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Project Description

Lightweight implementation of Google’s Protocol Buffers in Python.

In benchmarks, the protolite encoder ran twice as fast as Google’s. Using Python’s timeit module, the same data for both APIs was encoded and decoded 10000 times. The lowest time of three attempts was picked for each:

protobuf:  3.6064529418945312 seconds
protolite: 1.7224960327148438 seconds

If we take the ratio of these two times we see that protolite was about two times faster than its counterpart.

Similarly, using Pypy we get about twice the speed:

protobuf:  0.807873010635376 seconds
protolite: 0.4414529800415039 seconds

The benchmark directory in the github repository contains the files needed to re-run the tests . In addition, you will need the protobuf Python library. Try it on your platform, but, keep your machine as quite as possible so as to not skew the results:

PYTHONPATH=$PYTHONPATH:$(pwd) python benchmark/

Pass the –pypy flag if you want to use Pypy in order to warm up the Pypy JIT compiler and get a more accurate result:

PYTHONPATH=$PYTHONPATH:$(pwd) pypy benchmark/ --pypy

You can also make changes to the benchmark/messages.proto file to create your own tests. You’ll need to re-compile the and files in the benchmark directory afterwards by running the make command inside the same directory. Of course, you will need protoc to compile Google’s version.


Protocol Buffers (protobuf) is a data interchange format created by Google. protolite is a rewrite of its encoder and file generator specifically created and optimized for Python. The encoder is optimized for speed taking the language’s properties in mind. The generator aims to provide ease-of-use and compatibility with the language. For example, messages are implemented using only dicts. Familiarity with protobuf is required in order to use protolite effectively.


You can download and install protolite from pypi with pip:

pip install python-protolite

Alternatively, you can clone the repository containing the source code from github and install protolite via setuptools:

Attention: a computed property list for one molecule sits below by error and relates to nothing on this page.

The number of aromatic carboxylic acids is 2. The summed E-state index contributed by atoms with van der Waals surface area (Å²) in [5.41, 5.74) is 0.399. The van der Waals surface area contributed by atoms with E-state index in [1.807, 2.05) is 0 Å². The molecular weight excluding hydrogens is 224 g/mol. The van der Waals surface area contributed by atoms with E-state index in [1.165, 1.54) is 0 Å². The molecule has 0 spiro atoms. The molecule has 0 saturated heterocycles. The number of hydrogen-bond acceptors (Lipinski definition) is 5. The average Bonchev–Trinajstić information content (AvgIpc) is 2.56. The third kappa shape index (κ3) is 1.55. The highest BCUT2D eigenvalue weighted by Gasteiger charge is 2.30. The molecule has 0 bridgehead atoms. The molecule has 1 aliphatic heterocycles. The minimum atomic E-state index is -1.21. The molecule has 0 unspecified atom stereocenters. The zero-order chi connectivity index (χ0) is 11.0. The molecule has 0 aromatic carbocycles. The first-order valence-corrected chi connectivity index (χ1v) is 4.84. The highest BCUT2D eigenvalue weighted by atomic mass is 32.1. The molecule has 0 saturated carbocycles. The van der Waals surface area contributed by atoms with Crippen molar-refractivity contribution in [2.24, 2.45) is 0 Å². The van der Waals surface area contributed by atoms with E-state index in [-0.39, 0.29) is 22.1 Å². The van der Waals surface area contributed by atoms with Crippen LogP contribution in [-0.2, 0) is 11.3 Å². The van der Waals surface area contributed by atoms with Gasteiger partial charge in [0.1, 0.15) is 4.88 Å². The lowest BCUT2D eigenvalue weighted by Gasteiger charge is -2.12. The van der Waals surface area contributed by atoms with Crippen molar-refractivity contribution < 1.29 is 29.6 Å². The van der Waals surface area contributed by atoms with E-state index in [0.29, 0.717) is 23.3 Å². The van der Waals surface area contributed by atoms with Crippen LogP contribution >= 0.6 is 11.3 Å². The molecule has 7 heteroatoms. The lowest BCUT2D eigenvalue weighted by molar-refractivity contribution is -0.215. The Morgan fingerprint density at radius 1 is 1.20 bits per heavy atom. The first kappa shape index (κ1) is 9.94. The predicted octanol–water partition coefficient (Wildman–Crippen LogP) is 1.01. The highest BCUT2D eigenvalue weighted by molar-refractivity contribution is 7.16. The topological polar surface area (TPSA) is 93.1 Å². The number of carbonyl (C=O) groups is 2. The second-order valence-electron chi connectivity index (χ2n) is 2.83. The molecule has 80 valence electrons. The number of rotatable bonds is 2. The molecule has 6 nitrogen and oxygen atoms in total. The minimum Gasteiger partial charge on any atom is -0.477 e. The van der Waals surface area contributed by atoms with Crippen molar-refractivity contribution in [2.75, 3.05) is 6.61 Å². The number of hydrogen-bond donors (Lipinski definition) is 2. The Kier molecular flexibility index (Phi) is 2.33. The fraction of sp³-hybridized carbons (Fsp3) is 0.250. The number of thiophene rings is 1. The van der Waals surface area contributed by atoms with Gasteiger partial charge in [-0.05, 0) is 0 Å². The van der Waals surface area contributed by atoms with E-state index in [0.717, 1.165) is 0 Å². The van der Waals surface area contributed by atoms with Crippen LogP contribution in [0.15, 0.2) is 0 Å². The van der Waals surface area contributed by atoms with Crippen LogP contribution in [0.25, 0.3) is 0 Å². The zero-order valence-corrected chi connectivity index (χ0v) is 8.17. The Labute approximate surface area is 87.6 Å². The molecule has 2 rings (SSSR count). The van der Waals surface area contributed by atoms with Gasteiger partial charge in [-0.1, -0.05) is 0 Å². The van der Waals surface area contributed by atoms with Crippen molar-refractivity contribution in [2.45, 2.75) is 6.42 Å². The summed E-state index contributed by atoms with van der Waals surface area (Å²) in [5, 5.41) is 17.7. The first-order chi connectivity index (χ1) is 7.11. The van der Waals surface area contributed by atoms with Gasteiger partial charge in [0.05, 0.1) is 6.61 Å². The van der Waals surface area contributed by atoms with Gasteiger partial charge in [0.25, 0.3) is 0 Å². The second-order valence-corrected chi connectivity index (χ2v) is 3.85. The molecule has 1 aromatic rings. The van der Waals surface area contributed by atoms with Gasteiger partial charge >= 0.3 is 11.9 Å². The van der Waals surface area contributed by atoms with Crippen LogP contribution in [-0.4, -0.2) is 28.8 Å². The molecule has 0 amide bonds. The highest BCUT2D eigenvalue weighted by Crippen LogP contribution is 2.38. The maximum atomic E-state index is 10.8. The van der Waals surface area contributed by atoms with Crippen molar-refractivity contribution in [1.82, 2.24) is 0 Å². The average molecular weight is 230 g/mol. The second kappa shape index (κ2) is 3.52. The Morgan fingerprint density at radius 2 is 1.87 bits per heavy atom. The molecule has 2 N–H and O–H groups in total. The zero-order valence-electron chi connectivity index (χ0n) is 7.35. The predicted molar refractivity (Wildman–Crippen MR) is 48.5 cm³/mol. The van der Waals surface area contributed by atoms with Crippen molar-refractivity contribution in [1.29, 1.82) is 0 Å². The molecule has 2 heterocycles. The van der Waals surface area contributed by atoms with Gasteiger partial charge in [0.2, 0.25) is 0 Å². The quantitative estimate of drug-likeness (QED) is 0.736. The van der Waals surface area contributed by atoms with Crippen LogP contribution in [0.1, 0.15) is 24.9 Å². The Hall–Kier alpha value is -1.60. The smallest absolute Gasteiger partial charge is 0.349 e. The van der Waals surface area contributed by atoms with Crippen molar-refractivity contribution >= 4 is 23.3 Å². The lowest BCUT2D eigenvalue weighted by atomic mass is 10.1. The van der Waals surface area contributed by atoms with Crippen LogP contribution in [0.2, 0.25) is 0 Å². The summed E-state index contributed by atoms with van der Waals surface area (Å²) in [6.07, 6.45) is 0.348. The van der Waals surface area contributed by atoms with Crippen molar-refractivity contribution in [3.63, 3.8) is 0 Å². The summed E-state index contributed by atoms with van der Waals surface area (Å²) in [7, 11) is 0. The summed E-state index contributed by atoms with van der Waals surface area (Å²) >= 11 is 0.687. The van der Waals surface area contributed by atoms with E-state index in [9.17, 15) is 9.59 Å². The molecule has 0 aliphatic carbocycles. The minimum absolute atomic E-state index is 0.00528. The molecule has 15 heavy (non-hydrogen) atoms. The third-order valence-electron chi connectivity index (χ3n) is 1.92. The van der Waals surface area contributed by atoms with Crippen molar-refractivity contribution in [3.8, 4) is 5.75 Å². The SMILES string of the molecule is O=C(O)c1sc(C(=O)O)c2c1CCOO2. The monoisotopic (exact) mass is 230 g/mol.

git clone
cd python-protolite
python install


generating files

protolite comes with a utility that generates Python files structured for efficiency and readbility. After the installation you will have an executable file called python-protolitec. Its most simple usage takes two positional arguments. The first is a list of the protobuf definition files and the second a directory where to write the Python version of those files:

python-protolitec proto/*.proto python

The output files will retain the same file name as the source; only the extension will be changed. For example, the file proto/messages.proto will produce the file python/ You can use the --help flag to view the other options offered by python-protolitec.


Let’s say you have a protobuf file called messages.proto containing:

message User {
    optional uint32 userID = 1;
    enum UserType {
        STANDARD = 0;
        ADMIN = 1;
    optional UserType type = 2;

python-protolite will create a Python module messages with a user object which has a decode and an encode method. To encode a message you would do something like:

import messages

msg_enc = {'user_id': 123, 'type': messages.user_type.STANDARD}
data = messages.user.encode(msg_enc)

As you can see, python-protolite changes camel-case variable names to underscore. On the other end, to decode the message you would do something similar:

import messages

msg_dec = messages.user.decode(data)

The variable msg_dec will be equal to msg_enc.


The message objects also contain a pretty print method. Calling message.user.pprint(msg_enc) would produce:

    "type": "STANDARD",
    "user_id": 123

You can pass the keyword argument stream to pprint to write to a stream different than sys.stdout.


If you download the source code from github you will see a grammar directory at the root level. This directory contains all the files used to create the parser and lexer in protolite.parser, the module used by python-protolitec to parse the protobuf definition files. If you are familiar with Antlr you can edit the proto_lexer.g and proto_parser.g files in this directory to create a new Python parser and/or lexer using the Antlr jar in the same directory:

cd grammar
java -jar antlr-3.1.3.jar -fo . proto_lexer.g
java -jar antlr-3.1.3.jar -fo . proto_parser.g

This will create four files:, proto_lexer.tokens, and proto_parser.tokens. You can leave the *.tokens files where they are but move the *.py files to protolite/parser to use your new parser with python-protolitec. If you want to use a different version of Antlr do so at your own risk. You will likely need the new Antlr version to match the Python runtime version in

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File Name & Checksum SHA256 Checksum Help Version File Type Upload Date
protolite-0.1.0.tar.gz (38.7 kB) Copy SHA256 Checksum SHA256 Source Sep 22, 2015

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